Some issues are difficult to address; ‘white privilege’ is one of them. Some of the immediate responses you get when you use this phrase are: “I worked hard for all I have!” or “I never agreed with apartheid and never voted for the National Party” or “I am not a racist and believe in equality.” These may all be true. However, this does not mean that you have not benefited from white privilege. Before getting defensive or heated about the term we need to step back and attempt to understand what this means and the subtle dynamic it reveals.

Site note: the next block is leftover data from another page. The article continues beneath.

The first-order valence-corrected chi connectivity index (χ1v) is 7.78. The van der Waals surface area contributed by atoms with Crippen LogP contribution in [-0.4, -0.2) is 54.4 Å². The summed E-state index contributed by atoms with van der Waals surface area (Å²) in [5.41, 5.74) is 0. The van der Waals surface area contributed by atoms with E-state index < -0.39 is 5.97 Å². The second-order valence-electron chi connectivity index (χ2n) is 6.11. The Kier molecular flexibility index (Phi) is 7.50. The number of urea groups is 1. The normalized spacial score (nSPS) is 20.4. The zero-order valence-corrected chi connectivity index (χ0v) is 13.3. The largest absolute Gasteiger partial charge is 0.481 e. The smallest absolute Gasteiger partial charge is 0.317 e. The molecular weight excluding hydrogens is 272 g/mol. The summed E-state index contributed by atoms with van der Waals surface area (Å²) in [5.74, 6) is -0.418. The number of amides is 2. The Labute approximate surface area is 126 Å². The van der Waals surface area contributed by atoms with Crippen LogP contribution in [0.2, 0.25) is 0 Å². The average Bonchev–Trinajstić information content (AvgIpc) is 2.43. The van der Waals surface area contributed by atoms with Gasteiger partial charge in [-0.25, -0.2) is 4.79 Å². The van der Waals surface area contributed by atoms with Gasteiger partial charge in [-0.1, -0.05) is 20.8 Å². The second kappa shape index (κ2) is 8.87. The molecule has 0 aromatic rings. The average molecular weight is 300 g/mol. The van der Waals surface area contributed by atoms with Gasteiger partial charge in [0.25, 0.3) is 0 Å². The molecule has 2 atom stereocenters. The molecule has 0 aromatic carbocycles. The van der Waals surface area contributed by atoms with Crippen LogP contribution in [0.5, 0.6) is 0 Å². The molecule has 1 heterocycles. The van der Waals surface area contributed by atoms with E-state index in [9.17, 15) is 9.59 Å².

White privilege is, as Fr Bryan Massingale suggests in his book Racial Justice and the Catholic Church, the “flipside and inescapable corollary of racial injustice. Racial injustice comes about to preserve and protect white privilege”. These advantages range from greater ease of moving into whatever neighbourhood you like, easier access to positions of social influence and economic power as well as greater access to quality education. White privilege is the result of social policies, institutions and procedures that have deliberately created a system to advance the well-being of white people and impeded the opportunities for people of colour.